This site raises questions about the role of the Mongols in a broad context and helps to demonstrate that historical study involves interpretation and argument rather than mere memorization of what supposedly happened in the past. It also shows the growing effort in history to see local events within a larger world or global framework and not just as isolated phenomena in their own right. It is particularly important that students realize that Asian nationalities were just as likely as their European counterparts to expand beyond their ethnic/national borders and conquer broad stretches of territory. Because Marco Polo visited China during the Mongol period,
the site lends itself for excellent comparisons between Asia and Europe to include economic, military, political, social, religious, and intellectual comparisons. The site also raises the question based on current historical research about whether or not Marco Polo really did travel to China?
The site is not dogmatic, and although it clearly has an argument to make, it allows students to assess that argument for themselves and draw their own conclusions. But, the site fails to offer with counter evidence about Mongol atrocities.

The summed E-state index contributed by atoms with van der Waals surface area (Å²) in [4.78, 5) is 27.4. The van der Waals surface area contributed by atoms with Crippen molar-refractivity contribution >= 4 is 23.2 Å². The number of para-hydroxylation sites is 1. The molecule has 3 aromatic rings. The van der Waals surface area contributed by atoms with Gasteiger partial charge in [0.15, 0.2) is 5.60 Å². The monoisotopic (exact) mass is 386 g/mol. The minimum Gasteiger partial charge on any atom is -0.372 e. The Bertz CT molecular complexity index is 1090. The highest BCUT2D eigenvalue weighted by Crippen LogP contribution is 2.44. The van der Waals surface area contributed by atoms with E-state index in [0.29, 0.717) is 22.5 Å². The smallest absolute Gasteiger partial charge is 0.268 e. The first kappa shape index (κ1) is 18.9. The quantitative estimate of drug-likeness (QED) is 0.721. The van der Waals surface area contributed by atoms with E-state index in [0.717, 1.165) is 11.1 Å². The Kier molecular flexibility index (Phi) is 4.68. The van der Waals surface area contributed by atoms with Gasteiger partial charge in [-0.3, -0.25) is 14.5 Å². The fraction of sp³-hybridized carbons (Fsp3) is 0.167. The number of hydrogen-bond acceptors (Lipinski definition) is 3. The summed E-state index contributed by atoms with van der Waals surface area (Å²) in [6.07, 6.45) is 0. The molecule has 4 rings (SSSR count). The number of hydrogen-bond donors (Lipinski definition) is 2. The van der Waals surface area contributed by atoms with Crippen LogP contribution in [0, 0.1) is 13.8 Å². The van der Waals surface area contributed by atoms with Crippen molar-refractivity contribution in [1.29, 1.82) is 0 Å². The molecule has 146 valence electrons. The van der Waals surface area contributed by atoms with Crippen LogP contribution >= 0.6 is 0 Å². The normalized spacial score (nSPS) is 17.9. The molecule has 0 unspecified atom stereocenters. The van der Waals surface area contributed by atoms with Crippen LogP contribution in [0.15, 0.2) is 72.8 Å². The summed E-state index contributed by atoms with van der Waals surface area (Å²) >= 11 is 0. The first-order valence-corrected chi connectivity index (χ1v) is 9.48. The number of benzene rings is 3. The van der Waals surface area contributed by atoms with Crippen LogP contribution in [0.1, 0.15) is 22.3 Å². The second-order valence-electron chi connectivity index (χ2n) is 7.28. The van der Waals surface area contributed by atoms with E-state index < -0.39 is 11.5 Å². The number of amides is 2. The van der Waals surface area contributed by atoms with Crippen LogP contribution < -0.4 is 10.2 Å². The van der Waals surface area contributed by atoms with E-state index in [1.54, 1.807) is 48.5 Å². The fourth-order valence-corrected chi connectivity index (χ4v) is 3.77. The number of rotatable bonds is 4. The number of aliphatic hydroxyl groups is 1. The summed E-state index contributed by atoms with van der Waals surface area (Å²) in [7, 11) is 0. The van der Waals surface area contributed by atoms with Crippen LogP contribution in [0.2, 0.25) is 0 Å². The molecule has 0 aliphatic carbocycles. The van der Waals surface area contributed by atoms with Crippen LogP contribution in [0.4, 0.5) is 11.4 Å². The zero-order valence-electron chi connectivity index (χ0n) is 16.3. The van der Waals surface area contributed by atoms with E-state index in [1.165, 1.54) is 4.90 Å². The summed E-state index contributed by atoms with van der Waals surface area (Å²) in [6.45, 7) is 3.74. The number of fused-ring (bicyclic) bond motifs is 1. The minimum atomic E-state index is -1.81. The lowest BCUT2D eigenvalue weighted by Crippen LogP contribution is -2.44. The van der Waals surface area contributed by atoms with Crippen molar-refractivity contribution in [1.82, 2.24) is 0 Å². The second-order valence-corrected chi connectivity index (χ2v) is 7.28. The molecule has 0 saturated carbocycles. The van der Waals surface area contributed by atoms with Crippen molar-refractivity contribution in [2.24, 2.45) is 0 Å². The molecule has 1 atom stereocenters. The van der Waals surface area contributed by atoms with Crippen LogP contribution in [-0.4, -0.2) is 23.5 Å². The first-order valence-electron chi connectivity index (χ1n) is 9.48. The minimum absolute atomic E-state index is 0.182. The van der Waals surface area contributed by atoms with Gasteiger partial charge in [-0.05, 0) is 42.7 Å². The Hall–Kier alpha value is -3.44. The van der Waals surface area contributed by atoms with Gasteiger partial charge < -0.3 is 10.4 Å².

Ease of Use for Both Students and Faculty
The site is well laid out and easy to use. All links are active and lead to completed pages, save one on related links which lists nothing. A couple of links to maps at the University of North Carolina failed to work. The site offers four major approaches for study: the Mongol culture and history, the Mongol impact on China, the Mongol impact on central Asia and the West, and a comparison of Asia with Europe based on European travels to Asia.
Despite the fact that all of its parts are well labeled and easily found, the site offers no guidance on the sequence in which to visit them. High school and younger students might thus need some suggestions about how to proceed through the site and how far to go in following off-site links so as not to lose a sense of the bigger question. Educators are encouraged to write their own guide for instructional use of the material.
Other Issues and Comments:
Overall this is an excellent site with a well focused approach that gives its topic broad relevance and thus commends it to a wider audience than those just interested in the Mongols.